eyecube: Growing up in California in the early 80s, the “Preppy” look wasn’t huge, but at around the same time the skateboard culture was. And in New York the hip hop culture was also just on the verge of exploding. Clearly these were three trends, all coming out at around the same time, that would have massive influence on pop culture. So, if two decades ago it would have been tough to pick just one trend to ride, can a company do so today or must they hedge their bets?


Smirnoff uses the cultural shorthand of the Preppie – Green Tea Partay



Grand Master Flash signals the dawn of rap/hip hop – The Message



Skateboard culture begins in SoCal with the original Z Boys of  Dogtown 



Grant: Hedging bets is the name of the game.  The corporation should be tracking all of these.  Hip Hop has come and gone, waxed and waned, all of this should have been captured by the big board [a company’s internal tracking mechanism].  As these trends demonstrate, the days of one big trend are over.  It’s now about managing the perfect storm of contemporary culture as best as possible, and getting early warnings of change as soon as possible.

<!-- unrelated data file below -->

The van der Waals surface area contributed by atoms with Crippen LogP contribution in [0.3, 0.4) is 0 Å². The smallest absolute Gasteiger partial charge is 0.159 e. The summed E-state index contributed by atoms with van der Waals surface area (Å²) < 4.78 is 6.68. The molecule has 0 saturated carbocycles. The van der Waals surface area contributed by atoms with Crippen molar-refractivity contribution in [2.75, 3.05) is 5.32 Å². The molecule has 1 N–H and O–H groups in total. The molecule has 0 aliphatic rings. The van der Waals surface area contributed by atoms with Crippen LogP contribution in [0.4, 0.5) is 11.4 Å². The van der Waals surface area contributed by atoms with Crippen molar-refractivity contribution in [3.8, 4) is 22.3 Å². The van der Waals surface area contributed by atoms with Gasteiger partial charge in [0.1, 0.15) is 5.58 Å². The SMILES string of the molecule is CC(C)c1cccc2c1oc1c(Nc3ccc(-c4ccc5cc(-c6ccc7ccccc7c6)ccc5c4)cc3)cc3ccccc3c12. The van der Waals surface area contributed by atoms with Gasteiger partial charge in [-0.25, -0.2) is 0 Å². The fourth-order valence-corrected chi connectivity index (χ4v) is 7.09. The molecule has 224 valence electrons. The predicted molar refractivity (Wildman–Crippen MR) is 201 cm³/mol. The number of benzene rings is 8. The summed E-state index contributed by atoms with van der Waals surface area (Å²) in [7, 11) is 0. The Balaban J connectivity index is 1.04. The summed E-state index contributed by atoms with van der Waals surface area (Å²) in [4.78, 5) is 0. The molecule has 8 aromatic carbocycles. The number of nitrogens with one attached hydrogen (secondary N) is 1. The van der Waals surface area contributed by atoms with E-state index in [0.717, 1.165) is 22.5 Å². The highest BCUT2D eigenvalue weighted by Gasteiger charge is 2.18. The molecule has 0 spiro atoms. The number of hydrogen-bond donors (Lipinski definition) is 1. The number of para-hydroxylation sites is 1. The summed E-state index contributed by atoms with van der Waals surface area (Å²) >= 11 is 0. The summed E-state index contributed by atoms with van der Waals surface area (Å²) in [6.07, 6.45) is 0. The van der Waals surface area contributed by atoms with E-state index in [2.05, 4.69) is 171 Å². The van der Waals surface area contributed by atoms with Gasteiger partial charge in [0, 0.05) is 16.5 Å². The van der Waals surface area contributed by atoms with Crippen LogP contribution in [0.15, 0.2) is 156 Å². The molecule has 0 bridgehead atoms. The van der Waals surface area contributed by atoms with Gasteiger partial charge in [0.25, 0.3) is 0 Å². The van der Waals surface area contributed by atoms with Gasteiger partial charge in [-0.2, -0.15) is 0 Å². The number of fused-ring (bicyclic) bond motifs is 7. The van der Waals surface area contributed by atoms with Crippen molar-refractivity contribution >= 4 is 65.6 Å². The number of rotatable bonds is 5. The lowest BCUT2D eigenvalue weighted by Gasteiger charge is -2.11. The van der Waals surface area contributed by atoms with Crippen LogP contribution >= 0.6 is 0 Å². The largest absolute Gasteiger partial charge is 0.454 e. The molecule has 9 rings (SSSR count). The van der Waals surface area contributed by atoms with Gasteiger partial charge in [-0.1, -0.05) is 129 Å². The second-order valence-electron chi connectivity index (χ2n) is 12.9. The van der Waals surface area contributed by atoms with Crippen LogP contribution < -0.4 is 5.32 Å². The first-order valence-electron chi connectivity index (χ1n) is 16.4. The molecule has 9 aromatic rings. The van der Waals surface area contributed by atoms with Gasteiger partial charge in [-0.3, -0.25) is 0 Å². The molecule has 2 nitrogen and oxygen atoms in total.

eyecube: In the book you talk about the music industry and looking for signs of the next trend, which is often a rejection of previous trends. What does the music industry do now with the emergence of mash-ups? If I can listen to a song, produced by someone outside the music industry, that blends 80s hair metal stalwarts Motley Crue with current UK grime princess Lady Sovereign, how can the music industry possible know which way to go? It seems like the traditional swing of the pendulum is gone, in fact the whole pendulum has been blown up.


Southern California 80s hair metal meets 21st Century UK Grime – Lady Sovereign v. Motley Crue